CHATSWORTH, Calif. — Ventura County deputy prosecutor Maeve Fox told jurors in her closing arguments on Thursday, “It’s natural to feel sympathy for youthful murder defendant Brandon McInerney, who grew up in a home so violent and dysfunctional that he wasn’t even allowed to cry after his father punched him in the face. But the law does not allow for sympathy.”
As the eight week long Lawrence King murder trial moves into its final phase, Fox called the case a “tragedy on all levels,” as she addressed jurors in a packed suburban San Fernando valley courtroom. Fox however, cautioned that McInerney’s actions in E.O. Green Junior High School’s computer lab in Oxnard, California on February 12th, 2008, was nothing less than first-degree murder.
In a separate ruling that angered prosecutors, Ventura County Superior Court Judge Charles Campbell will include the manslaughter instructions for the jury, which court observers say are expected to get the case by as early as Friday. The jury of nine women and three men will be now allowed to consider manslaughter — along with the murder charges — for the now 17-year-old, who is being tried as an adult.
McInerney, who was only 14 years old at the time of the killing, has been charged with shooting the then 15 year old King twice in the back of his head, execution style.
Fox told jurors in the murder case that McInerney became angry after King said either “love you baby!” or “what’s up, baby!” in a school corridor, expressions that were directed at McInerney. So angry, Fox said, that he told a friend that he was going to bring a gun to school to next day.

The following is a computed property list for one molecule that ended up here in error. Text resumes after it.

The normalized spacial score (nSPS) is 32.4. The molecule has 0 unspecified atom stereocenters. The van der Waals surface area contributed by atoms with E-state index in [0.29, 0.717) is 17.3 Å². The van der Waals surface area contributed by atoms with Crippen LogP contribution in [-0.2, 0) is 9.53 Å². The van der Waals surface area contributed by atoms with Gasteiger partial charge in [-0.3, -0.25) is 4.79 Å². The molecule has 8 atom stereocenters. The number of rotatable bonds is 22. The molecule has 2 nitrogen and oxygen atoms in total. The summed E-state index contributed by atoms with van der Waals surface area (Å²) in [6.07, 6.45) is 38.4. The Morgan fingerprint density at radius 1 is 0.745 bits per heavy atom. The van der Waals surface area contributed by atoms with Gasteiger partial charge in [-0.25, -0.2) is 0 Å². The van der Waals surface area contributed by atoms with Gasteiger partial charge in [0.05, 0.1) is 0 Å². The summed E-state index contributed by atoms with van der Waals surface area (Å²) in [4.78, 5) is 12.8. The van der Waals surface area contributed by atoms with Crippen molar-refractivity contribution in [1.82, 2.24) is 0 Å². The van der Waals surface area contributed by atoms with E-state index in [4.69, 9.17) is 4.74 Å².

But rather than cool off, Fox said, McInerney packed a .22 in his backpack the next morning and pulled out the weapon during a first-period class and shot King twice in the back of the head. That constitutes premeditated murder, the Ventura County prosecutor said.
Any other arguments by the defense – that McInerney was provoked into the shooting by King’s aggressive flirtations or that he had endured a hellish childhood – are smokescreens, Fox said.
“No amount of revisionist history and attempts to paint Larry King as some kind of predator can ever change the fact of what occurred in this case. That is: Larry King was executed for who he was.”
Fox’s closing comments in the eight-week murder trial — which was moved to Chatsworth because of pre-trial publicity — also sought to downplay the impact of damaging testimony given by several teachers at the Oxnard junior high. The teachers testified that King’s dress and teasing behavior was causing tensions but that the administration failed to do anything about it.
The defense is expected to begin its closing arguments on Friday. McInerney did not testify during the trial.